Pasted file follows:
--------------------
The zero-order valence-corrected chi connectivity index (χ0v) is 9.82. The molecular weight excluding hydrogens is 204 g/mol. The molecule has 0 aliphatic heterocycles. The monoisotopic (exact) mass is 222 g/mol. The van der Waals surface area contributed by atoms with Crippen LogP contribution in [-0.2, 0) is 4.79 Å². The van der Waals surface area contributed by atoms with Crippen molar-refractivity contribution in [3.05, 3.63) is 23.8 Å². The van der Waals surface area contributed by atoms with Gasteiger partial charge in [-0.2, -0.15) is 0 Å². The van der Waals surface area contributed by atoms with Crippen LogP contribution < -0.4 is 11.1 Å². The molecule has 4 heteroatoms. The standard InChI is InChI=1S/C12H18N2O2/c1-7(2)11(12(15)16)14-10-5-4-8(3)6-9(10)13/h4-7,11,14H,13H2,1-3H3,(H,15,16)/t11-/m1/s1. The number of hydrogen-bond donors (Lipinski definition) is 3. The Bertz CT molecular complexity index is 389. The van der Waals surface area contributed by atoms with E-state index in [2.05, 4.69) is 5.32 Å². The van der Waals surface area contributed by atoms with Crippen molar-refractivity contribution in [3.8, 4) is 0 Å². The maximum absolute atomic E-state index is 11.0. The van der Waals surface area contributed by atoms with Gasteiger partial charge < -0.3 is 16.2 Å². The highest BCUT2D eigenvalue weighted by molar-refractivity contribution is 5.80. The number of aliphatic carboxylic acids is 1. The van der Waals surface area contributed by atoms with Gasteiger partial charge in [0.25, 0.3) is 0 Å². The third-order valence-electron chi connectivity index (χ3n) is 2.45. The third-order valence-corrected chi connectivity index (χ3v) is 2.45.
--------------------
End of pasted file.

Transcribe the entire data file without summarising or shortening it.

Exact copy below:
The zero-order valence-corrected chi connectivity index (χ0v) is 9.82. The molecular weight excluding hydrogens is 204 g/mol. The molecule has 0 aliphatic heterocycles. The monoisotopic (exact) mass is 222 g/mol. The van der Waals surface area contributed by atoms with Crippen LogP contribution in [-0.2, 0) is 4.79 Å². The van der Waals surface area contributed by atoms with Crippen molar-refractivity contribution in [3.05, 3.63) is 23.8 Å². The van der Waals surface area contributed by atoms with Gasteiger partial charge in [-0.2, -0.15) is 0 Å². The van der Waals surface area contributed by atoms with Crippen LogP contribution < -0.4 is 11.1 Å². The molecule has 4 heteroatoms. The standard InChI is InChI=1S/C12H18N2O2/c1-7(2)11(12(15)16)14-10-5-4-8(3)6-9(10)13/h4-7,11,14H,13H2,1-3H3,(H,15,16)/t11-/m1/s1. The number of hydrogen-bond donors (Lipinski definition) is 3. The Bertz CT molecular complexity index is 389. The van der Waals surface area contributed by atoms with E-state index in [2.05, 4.69) is 5.32 Å². The van der Waals surface area contributed by atoms with Crippen molar-refractivity contribution in [3.8, 4) is 0 Å². The maximum absolute atomic E-state index is 11.0. The van der Waals surface area contributed by atoms with Gasteiger partial charge < -0.3 is 16.2 Å². The highest BCUT2D eigenvalue weighted by molar-refractivity contribution is 5.80. The number of aliphatic carboxylic acids is 1. The van der Waals surface area contributed by atoms with Gasteiger partial charge in [0.25, 0.3) is 0 Å². The third-order valence-electron chi connectivity index (χ3n) is 2.45. The third-order valence-corrected chi connectivity index (χ3v) is 2.45.